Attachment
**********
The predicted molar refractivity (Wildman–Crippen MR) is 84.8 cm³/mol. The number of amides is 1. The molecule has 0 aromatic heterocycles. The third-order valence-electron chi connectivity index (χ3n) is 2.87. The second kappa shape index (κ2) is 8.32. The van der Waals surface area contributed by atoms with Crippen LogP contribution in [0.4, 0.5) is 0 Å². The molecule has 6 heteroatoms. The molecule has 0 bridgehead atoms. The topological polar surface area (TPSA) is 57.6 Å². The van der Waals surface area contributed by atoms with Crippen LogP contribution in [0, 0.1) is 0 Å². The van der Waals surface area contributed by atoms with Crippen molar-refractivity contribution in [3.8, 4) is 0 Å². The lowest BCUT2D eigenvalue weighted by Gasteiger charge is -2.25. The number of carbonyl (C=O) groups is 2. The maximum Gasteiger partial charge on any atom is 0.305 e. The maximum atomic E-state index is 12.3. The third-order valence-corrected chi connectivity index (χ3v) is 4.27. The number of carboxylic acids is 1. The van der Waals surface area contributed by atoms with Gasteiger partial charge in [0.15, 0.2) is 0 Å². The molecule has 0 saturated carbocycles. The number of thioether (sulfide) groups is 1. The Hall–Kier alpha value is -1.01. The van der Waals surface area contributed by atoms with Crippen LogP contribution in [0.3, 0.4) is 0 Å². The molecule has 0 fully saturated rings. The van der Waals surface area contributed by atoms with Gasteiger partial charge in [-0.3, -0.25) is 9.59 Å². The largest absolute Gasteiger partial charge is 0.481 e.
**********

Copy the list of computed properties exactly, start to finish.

The predicted molar refractivity (Wildman–Crippen MR) is 84.8 cm³/mol. The number of amides is 1. The molecule has 0 aromatic heterocycles. The third-order valence-electron chi connectivity index (χ3n) is 2.87. The second kappa shape index (κ2) is 8.32. The van der Waals surface area contributed by atoms with Crippen LogP contribution in [0.4, 0.5) is 0 Å². The molecule has 6 heteroatoms. The molecule has 0 bridgehead atoms. The topological polar surface area (TPSA) is 57.6 Å². The van der Waals surface area contributed by atoms with Crippen LogP contribution in [0, 0.1) is 0 Å². The van der Waals surface area contributed by atoms with Crippen molar-refractivity contribution in [3.8, 4) is 0 Å². The lowest BCUT2D eigenvalue weighted by Gasteiger charge is -2.25. The number of carbonyl (C=O) groups is 2. The maximum Gasteiger partial charge on any atom is 0.305 e. The maximum atomic E-state index is 12.3. The third-order valence-corrected chi connectivity index (χ3v) is 4.27. The number of carboxylic acids is 1. The van der Waals surface area contributed by atoms with Gasteiger partial charge in [0.15, 0.2) is 0 Å². The molecule has 0 saturated carbocycles. The number of thioether (sulfide) groups is 1. The Hall–Kier alpha value is -1.01. The van der Waals surface area contributed by atoms with Crippen LogP contribution in [0.3, 0.4) is 0 Å². The molecule has 0 fully saturated rings. The van der Waals surface area contributed by atoms with Gasteiger partial charge in [-0.3, -0.25) is 9.59 Å². The largest absolute Gasteiger partial charge is 0.481 e.